These methods are for statement handle set objects.

  $stx = SQL::Interp::STX->new($dbx);

Creates a new statement handle set. Typically this is not called directly but rather is invoked through prepare().

  $max_sths = $stx->max_sths(); # get
  $stx->max_sths($max_sths);    # set

Gets or sets the maximum number of statement handles to cache in the statement handle set. The default and minimum value is 1.

  $sth = $stx->sth();

Gets the current active statement handle (e.g. the only that was just executed). Returns undef on none.

  $sths = $stx->sths();

Return a hashref of contained statement handles (map: $sql -> $sth).

  $rv = $stx->execute(@list);

Executes the query in the given interpolation list against a statement handle. If no statement matching statement handle exists, a new one is prepared. The used statement handle is made the active statement handle. Return on error behavior is similar to DBI's execute.

@list is an interpolation list (suitable for passing to dbi_interp()).

  $ary_ref = $stx->fetchrow_arrayref();

Various fetch.* methods analogous to those in DBIx::Interp are available. The fetch will be performed against the active statement handle in the set.

These are more advanced examples.

Binding variable types (DBI bind_param)

Compare this much simpler code to the example in SQL::Interp.

      "SELECT * FROM mytable WHERE",
      "x=", \$x, "AND y=", sql_type(\$y, SQL_VARCHAR), "AND z IN",
      sql_type([1, 2], SQL_INTEGER)


Philosophy and requirements

DBIx::Interp is designed to look an feel like DBI even when the DBI interface is not entirely user friendly (e.g. the (fetch|select)(all|row)?_(array|hash)(ref)? and do methods). Still, the approach lowers the learning code and could simplify the process of converting existing DBI code over to SQL::Interp.

The use of statement handle sets (STX) is not strictly necessary but is rather designed to mimic DBI's statement handles more than anything else. The DBX object itself contains a statement handle set, which can be used for non-prepared calls such as to selectall_.*() methods (i.e. cache statement handles like in DBIx::Simple's keep_statements).

  $dbx->do(...) for 1..5;
  $dbx->do(...) for 1..5;

An ideal solution would probably be to integrate SQL::Interp into DBIx::Simple rather than directly into DBI.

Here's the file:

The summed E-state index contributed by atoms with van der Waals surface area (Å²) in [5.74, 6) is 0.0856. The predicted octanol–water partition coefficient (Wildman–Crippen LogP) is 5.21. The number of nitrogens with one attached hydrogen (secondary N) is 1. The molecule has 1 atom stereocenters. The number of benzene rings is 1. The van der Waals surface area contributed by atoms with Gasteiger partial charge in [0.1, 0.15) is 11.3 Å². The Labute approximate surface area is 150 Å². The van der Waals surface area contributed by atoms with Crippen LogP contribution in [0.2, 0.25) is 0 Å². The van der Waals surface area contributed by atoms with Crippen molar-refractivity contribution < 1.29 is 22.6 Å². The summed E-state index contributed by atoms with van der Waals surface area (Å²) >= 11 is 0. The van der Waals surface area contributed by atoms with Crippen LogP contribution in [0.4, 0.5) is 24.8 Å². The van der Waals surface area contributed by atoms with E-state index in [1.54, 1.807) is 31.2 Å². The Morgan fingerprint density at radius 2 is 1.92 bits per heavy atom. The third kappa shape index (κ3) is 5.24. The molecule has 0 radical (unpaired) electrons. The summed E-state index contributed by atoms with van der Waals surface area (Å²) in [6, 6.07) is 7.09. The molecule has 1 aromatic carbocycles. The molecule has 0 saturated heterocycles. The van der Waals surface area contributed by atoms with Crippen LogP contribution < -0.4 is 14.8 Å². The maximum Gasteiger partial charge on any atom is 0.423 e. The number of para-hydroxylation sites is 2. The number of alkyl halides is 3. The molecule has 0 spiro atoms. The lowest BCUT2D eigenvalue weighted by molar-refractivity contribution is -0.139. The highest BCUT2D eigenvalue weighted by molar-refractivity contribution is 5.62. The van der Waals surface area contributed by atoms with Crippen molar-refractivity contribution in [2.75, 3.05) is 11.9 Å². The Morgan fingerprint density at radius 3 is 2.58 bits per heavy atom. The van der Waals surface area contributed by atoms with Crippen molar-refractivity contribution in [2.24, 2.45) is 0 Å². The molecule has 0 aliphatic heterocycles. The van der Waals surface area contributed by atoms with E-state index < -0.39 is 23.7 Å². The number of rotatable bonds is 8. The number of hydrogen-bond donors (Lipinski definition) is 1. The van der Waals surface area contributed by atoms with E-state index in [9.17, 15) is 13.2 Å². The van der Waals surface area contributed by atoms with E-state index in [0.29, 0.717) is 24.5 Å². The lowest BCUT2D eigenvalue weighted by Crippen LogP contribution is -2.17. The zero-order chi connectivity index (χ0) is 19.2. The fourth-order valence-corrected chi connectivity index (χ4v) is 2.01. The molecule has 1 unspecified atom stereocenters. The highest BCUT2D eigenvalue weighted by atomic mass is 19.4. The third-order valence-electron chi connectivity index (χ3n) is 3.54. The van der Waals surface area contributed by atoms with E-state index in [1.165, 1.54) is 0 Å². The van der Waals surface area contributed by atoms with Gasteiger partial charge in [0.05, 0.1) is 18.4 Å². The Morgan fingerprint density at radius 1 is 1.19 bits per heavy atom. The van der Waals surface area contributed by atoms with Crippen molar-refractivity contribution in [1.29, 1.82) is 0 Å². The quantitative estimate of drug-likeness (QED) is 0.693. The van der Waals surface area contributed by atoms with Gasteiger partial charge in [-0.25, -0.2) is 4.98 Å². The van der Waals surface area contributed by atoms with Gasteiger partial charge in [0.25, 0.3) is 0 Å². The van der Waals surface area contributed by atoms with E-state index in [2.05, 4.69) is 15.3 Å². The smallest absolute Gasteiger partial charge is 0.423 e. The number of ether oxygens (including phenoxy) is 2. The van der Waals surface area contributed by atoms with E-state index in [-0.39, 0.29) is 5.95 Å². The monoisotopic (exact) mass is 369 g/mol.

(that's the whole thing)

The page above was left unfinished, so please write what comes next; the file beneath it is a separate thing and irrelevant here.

Proposed enhancements

The following enhancements to SQL::Interp have been proposed. The most important suggestions are listed at top, and some suggestions could be rejected.

DBI database handle and statement handle attributes are not currently exposed from the wrapper except via $dbx->dbh()->{...}. Maybe a Tie can be used. e.g. $dbx->{mysql_insert_id}

Support might be added for something analogous to DBI's bind_param_inout.

DBI's bind_param_array is not currently supported. A syntax as follows might be used:

  "INSERT INTO mytable", [[...], [...], ...]

Passing identified variables:

  my $x = {one => 'two'};
  my $stx = $dbx->prepare("SELECT * FROM mytable WHERE", sql_type(\$x);
  $x->{two} = 'three';

  my $x = {one => 'two'};
  my $y = {one => 'three', two => 'four'};
  my $stx = $dbx->prepare("SELECT * FROM mytable WHERE", sql_type($x, 'x'));
  $stx->execute_vars(sql_type($x, 'x'); # or?
  $stx->execute_vars(x => $x); # or?


David Manura (http://math2.org/david) (author). The existence and original design of this module as a wrapper around DBI was suggested by Jim Cromie.


Bug reports and comments on the design are most welcome. See the main SQL::Interp module for details.


Copyright (c) 2004-2005, David Manura. This module is free software. It may be used, redistributed and/or modified under the same terms as Perl itself. See http://www.perl.com/perl/misc/Artistic.html.


Other modules in this distribution



Related modules: DBIx::Simple, SQL::Abstract, DBIx::Abstract, Class::DBI, DBIx::Class, Rose::DB.